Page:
Business Model Analysis
Helix is enabling healthcare providers to integrate genomics data into clinical care. We analyze the company's funding, business model, customer acquisition strategy, market size, and competitors.
Genomics startup Helix was founded in 2015 to build an “app store for DNA.” Consumers could mail in a saliva swab, have their genome sequenced once, and then could pay for a variety of analyses — on ancestry, fitness, health, nutrition, and more — done by third-party vendors on the app store, while still maintaining ownership of their own genetic data.
As the market for direct-to-consumer genomics has waned, in part due to increased FDA regulation, Helix has pivoted to partner with healthcare providers in order to provide genetic risk screening services to patients. More recently, Helix has leveraged its next-generation sequencing capabilities to quickly scale a Covid-19 testing lab.
We analyze Helix’s:
- Funding history
- Business model & traction
- Customer acquisition strategies
- Market size
Helix has raised $400M+
Helix was spun out of sequencing giant Illumina in 2015 with $100M in funding from Warburg Pincus, Sutter Hill Ventures, Mayo Clinic, and Illumina. The company began by building an “app store” for consumers to utilize their DNA, but more recently has switched to a healthcare provider-focused model.
Helix raised $85M in 2016 from the same group of investors, and added Kleiner Perkins Caufield & Byers, Temasek, and DJF Growth Fund to its backers in 2018 with a $200M Series B round.
In July 2020, Helix was awarded a $33M grant from the National Institutes of Health (NIH) to scale its Covid-19 testing capabilities.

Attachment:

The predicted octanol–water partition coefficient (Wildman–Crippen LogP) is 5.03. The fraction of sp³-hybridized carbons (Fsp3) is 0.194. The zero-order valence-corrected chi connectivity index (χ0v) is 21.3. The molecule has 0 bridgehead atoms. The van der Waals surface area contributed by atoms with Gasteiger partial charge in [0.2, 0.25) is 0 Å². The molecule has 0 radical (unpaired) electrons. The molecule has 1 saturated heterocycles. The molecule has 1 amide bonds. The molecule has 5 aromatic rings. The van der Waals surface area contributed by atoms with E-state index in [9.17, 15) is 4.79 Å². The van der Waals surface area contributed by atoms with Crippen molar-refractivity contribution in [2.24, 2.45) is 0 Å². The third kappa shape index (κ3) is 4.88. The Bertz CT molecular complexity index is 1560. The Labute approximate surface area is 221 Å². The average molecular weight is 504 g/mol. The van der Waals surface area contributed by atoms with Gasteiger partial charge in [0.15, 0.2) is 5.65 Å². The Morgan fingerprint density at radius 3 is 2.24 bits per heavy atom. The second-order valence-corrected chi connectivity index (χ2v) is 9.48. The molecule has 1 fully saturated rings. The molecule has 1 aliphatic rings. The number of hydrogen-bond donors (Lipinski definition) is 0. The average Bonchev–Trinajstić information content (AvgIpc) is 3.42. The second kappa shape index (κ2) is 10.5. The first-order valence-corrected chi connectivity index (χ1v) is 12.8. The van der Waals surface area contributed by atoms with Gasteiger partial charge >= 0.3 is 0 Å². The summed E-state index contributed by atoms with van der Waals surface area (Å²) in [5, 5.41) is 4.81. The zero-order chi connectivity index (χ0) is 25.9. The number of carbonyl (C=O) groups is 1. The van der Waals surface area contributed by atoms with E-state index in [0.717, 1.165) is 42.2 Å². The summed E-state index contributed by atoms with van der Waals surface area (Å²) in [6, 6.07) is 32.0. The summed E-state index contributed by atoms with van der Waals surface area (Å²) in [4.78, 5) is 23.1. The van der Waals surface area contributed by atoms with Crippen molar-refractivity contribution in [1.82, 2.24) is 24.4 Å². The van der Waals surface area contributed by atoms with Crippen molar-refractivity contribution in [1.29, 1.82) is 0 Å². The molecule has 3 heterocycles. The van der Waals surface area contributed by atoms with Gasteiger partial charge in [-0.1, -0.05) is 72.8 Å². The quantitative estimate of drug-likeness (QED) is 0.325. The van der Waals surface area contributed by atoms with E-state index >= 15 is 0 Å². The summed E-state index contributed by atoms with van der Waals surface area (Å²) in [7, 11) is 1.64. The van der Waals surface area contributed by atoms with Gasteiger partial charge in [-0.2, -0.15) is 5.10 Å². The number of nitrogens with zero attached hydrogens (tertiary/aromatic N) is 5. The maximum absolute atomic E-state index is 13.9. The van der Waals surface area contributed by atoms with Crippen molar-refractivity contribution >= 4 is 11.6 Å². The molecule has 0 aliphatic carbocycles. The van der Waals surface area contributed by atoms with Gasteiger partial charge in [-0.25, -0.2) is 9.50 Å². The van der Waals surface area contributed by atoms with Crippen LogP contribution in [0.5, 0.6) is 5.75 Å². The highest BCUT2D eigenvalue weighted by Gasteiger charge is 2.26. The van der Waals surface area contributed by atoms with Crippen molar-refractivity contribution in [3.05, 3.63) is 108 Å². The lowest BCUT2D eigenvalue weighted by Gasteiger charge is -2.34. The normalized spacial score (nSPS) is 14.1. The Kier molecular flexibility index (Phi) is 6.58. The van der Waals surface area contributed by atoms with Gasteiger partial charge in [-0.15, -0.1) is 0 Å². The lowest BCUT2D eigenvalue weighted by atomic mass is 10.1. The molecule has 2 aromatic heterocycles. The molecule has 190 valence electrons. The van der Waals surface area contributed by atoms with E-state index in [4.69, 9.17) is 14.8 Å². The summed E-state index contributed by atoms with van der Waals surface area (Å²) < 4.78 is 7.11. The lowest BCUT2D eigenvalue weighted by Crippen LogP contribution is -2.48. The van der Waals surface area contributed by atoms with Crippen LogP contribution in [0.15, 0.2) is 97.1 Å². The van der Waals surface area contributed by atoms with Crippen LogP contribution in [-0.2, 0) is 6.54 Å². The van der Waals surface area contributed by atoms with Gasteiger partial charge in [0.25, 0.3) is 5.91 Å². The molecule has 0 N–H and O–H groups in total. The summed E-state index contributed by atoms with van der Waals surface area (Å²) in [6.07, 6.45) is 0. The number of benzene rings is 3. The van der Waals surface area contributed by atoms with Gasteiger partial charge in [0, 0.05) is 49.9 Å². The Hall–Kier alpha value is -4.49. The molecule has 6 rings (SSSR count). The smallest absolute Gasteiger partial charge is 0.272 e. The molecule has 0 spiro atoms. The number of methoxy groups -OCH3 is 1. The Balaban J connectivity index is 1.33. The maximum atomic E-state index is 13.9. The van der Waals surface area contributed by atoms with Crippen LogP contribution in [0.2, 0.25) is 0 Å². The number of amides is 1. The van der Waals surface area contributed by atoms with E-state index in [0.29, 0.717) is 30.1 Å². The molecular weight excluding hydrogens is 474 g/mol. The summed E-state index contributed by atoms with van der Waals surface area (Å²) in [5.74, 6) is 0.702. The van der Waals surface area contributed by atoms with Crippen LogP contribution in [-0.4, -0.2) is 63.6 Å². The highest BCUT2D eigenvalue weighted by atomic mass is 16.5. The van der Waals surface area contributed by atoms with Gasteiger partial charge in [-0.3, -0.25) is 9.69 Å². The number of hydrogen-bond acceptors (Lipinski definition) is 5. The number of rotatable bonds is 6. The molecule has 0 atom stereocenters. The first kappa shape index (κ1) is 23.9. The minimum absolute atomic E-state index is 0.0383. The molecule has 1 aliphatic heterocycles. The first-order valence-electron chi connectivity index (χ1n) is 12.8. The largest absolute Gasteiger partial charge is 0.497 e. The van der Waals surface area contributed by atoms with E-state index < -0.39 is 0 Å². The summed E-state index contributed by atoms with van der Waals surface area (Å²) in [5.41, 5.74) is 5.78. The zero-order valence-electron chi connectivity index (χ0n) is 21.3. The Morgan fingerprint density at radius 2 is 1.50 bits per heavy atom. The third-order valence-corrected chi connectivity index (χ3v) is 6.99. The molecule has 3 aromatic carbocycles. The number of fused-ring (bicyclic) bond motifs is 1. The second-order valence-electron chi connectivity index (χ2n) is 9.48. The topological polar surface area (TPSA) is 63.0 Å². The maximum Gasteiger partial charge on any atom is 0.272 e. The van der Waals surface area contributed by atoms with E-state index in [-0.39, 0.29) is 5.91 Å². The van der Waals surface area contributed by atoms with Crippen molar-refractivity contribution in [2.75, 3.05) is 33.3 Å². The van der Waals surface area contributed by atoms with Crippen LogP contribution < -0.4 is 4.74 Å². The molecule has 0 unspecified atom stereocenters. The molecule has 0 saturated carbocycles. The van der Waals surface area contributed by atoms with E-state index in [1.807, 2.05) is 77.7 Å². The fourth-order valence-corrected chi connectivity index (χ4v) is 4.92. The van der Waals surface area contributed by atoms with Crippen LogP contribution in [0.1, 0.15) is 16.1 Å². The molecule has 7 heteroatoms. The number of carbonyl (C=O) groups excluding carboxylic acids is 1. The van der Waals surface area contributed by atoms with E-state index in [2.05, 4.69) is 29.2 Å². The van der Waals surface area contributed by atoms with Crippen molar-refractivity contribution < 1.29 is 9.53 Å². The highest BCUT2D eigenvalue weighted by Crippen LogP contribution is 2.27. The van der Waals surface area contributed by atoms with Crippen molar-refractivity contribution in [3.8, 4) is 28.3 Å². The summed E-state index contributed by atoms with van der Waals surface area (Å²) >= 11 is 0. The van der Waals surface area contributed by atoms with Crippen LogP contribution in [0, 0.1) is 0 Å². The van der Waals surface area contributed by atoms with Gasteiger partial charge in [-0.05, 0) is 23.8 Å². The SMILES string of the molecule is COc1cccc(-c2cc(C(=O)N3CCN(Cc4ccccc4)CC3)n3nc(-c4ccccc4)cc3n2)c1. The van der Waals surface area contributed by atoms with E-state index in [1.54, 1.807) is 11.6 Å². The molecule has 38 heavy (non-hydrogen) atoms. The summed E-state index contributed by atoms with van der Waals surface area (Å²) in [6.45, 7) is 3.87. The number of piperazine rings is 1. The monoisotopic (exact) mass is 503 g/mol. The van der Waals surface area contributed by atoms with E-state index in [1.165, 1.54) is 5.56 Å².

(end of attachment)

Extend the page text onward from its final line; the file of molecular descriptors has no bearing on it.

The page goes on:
Business model & traction
Helix pivots its business model toward healthcare providers
The consumer genomics market has slowed over the past few years as the early adopter wave has thinned and the FDA has increased its oversight.
Helix’s proprietary Exome+ assay, which sequences the entire protein-coding region of the genome (~20,000 genes), reportedly yields 100x more information than common microarrays used by most competitors. This has enabled the company to quickly pivot to partnering with healthcare providers to enable genetic testing for their patient populations, rather than selling directly to individual consumers.
To support this transition, Helix changed CEOs from the consumer-focused Robin Thurston to Marc Stapley, who was previously EVP at Illumina, in April 2019.
The shift to a clinical support model, where Helix serves patients by way of their healthcare providers, has created new value for both Helix and its customers. Providers can leverage Helix’s genomics platform to identify at-risk patients and save long-term disease management costs.
Renown Institute for Health Innovation, for example, has partnered with Helix to sequence 40,000 individuals in its Healthy Nevada Project. To date, 1 in 75 participants have had actionable genetic risks, 90% of which would have been missed by traditional screening guidelines.
Providers also pay for the end-to-end genomics platform and testing is typically free, covered by insurance, or offered at a low cost to patients. This model has the potential to generate long-term savings for a health system by encouraging preventative care and improving patient engagement. In the same Healthy Nevada Project, 40% of participants had their first healthcare visit within 6 months of being sequenced.